- Joe Rogan Podcast: Sometimes I don't want to listen to business-intensive material, so I throw on Joe Rogan as he talks with comedians and other random people about random shit. I wouldn't even call them "interviews" as he more just "hangs out" with the guest and talks about COMPLETELY RANDOM things. It's easy to listen in the background when my brain feels lazy.
- Noah Kagan Presents: One of my bestest buddies Noah hosts this podcast and has a quick-and-to-the-point style (and he also edits out the boring parts of conversations).
- Marketing School: This is hosted by Neil Patel and Eric Siu. Each episode is only like 3 to 7 minutes long, and keeps the advice very simple. I actually really like the format and listen frequently.
- Freakonomics Radio: This kind of reminds me of a slightly-less-well-produced Planet Money. Some episodes are interesting. Some feel too long and tedious.
Despite me semi-bashing some of these podcasts.....all this content is FREE!!!
Any platform, anywhere in the world....you can access all of these podcasts which is pretty amazing. I think it's just getting started too.....
Podcasting is transitioning into mainstream entertainment.
Oprah, Joe Rogan, Bill Burr, Lance Armstrong....all of these major characters have large podcasts now.
Podcasting is going through the same "shift" I saw blogging go through around 2007: It started shifting from a side-hobby for people, to the central focus of many companies.
Prediction for 2018: Someone will popularize “Dynamic ads” for podcasts. This would be a major boost to podcasters, as they don’t have to sell a permanent spot in their podcast for all of history like they currently do.
For example if you listen to old Planet Money or Joe Rogan podcasts from 5 years ago, they’ll still have sponsorships for some now defunct companies. With "dynamic ads" a podcaster will be able to place a spot in their podcast for updated ads.....so even if you listen to old episodes, you'll only hear updated and new advertisements.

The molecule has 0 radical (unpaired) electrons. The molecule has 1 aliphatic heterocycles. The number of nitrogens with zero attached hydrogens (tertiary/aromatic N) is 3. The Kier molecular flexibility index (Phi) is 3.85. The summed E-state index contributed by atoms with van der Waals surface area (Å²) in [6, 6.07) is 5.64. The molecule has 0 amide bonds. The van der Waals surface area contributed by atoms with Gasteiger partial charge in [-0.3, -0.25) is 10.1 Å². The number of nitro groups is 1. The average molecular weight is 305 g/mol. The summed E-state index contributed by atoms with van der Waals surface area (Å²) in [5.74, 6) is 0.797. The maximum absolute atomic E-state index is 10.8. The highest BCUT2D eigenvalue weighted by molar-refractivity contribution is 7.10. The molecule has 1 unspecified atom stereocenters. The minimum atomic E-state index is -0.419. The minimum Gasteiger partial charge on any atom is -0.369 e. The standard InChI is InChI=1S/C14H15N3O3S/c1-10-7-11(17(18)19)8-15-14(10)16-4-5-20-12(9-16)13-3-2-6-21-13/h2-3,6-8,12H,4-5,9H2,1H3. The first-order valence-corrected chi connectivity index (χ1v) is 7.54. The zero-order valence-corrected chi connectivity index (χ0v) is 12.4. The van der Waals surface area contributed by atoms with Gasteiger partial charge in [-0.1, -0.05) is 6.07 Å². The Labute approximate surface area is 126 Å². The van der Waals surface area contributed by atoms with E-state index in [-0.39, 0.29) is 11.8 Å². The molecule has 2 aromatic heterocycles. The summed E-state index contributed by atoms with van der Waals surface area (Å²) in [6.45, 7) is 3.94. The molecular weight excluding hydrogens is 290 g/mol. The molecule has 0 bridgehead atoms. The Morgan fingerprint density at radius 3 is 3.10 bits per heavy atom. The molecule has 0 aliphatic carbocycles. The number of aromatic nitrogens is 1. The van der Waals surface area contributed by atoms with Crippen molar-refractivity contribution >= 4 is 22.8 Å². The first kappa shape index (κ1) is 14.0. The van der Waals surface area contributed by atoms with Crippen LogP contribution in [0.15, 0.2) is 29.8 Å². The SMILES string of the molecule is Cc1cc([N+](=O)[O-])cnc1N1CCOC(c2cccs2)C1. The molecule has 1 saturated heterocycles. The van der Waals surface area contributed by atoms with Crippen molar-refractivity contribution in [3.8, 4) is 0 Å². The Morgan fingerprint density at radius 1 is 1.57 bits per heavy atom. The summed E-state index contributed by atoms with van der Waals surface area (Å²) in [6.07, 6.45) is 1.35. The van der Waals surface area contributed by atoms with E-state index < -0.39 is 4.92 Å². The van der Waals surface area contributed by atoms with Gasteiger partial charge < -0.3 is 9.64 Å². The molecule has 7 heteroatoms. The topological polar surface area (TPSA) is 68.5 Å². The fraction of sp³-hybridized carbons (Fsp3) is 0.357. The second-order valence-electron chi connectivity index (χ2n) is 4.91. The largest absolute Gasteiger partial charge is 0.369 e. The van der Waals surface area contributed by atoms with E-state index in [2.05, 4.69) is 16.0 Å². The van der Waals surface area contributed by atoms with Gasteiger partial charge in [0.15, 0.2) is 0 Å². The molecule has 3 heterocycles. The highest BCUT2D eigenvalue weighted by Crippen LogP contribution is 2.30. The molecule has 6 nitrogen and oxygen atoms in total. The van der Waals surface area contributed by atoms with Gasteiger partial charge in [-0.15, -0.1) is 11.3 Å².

This would make it FAR EASIER for people to buy advertising on podcasts on a large scale, rather than strike individual deals with individual podcasters for each advertisement.
Live Video can mean stuff like Facebook Live and Periscope, where you use your phone to record video and it's live-broadcasted to anyone who wants to watch.
Live Video Pro's:
- The technology to pull out a pocket sized video camera and instantly stream high quality video to a gigantic audience is ABSOLUTELY BONKERS. This was not even in people's wildest dreams 10 or 20 years ago.
- Whenever there's been major disasters or events, people start live streaming, so first hand accounts of the action travels instantly across the world.
- Live video has essentially allowed people to do a "webinar" at anytime, without any of the hassle of a traditional webinar.
- Platforms such as Facebook Live Video can be used as a substitute to traditional webinars, and get a TON of comments/shares/likes.
- I think live video is a great avenue for recording content at a moments notice. If you want to do an interview, instead of arranging for a fancy recording, you can record from your phone and broadcast to the world instantly.